Pumpkin Spice Is Overrated. There We Said It... But These Recipes Are Not

Autumn’s most eponymous squash, pumpkin, has much more to offer this season than a hurried rush of spicy latte in a green and white cup in one hand and the Instagram machine in the other.

There is reasonable certainty that what we like about pumpkin spice latte is not so much the latte, nor the pumpkin, but all the sugar, cinnamon, ginger, clove and vanilla that makes coffee devotees clench their fists in spasms of caffeinated angst.

Pumpkin is inexpensive, abundant and swollen with complex, deliberate flavor that is celebration-worthy rather than tucked under too much spice. Loaded with plenty of naturally occurring sweetness that can be coaxed with a long cook time, pumpkin flavor can be lost under the clove of darkness.

In the North End of Boston, for instance, Giacomo’s North End Ristorante lifts their pumpkin game with pumpkin tortellini in sage-mascarpone sauce. The subtle Italian cream cheese works as a velvet canvas for the pumpkin to be the star. Just around the corner, in the very same neighborhood, La Famiglia Giorgio gets all Italian with their pumpkin treatment, too. Pumpkin is tucked into pasta pillows and dressed with marsala in pumpkin ravioli.  

Pierogi are raviolis’ older cousins, depending on whom you ask. In Pittsburgh, pierogi are as native as steel, as important as the Steelers, and are treated with equal vigor. At Cop Out Pierogies, pumpkin becomes a reality in the dessert variety of the filled dumpling-esque Polish staple.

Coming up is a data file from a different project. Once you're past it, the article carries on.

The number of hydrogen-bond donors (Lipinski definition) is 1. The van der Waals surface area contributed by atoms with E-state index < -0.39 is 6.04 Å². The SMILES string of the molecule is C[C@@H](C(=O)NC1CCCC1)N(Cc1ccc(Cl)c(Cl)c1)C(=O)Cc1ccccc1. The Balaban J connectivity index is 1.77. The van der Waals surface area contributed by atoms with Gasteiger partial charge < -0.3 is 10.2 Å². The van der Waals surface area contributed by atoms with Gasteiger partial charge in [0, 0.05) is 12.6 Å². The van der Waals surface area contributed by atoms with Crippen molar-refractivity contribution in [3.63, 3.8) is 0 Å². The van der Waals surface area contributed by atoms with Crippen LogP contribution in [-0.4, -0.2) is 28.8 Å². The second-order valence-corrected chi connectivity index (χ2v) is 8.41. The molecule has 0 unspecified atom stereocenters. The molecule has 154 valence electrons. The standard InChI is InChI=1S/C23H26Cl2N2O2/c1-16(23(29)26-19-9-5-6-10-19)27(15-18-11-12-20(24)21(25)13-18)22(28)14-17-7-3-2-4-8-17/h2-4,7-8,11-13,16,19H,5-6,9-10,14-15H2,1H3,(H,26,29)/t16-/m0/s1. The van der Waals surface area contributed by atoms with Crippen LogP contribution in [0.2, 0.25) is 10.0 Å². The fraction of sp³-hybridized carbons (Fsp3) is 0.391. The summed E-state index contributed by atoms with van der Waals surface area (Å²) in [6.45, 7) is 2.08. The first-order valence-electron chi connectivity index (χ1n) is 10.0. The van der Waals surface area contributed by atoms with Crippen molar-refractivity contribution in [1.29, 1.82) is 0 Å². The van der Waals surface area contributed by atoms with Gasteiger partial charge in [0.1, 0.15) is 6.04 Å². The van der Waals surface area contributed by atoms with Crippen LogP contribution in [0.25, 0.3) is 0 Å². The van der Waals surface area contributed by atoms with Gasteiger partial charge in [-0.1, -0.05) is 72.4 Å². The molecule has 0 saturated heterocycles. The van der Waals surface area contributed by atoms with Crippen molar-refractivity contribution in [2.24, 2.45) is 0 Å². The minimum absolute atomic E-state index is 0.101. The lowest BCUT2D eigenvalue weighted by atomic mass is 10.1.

Ema, Chicago’s hard-core Mediteranean presence, pumpkin hummus takes the best of two hipster delicacies and gets way beyond the coffee drink. Served chilled, the squashy texture wraps around cumin to get dipped and spread.

New York’s vegetable destination of all vegetable destinations, Dirt Candy, gets all Thailand with a pumpkin pad Thai. Pumpkin’s irony-sweet gusto goes long on versatility, using flavor reality - not the cinnamon kind - involving cilantro, finger limes, and pumpkin dumplings.

Think beyond the spice and zoom in on the pumpkin. This autumnal icon can be stuffed and baked. It can be roasted and have its guts ripped out for a filling. It can be pulsed and pureed into a whole lotta doughs, desserts, and dumplings.

If you must get spicy, at Weckerly’s Ice Cream in Philadelphia’s Fishtown neighborhood, pumpkin butter gets folded into ice cream and tucked between gingersnap cookies. You can successfully have your pumpkin and spice... just not in liquid form, but even more Instagram worthy.

By Jim Berman, Industry Expert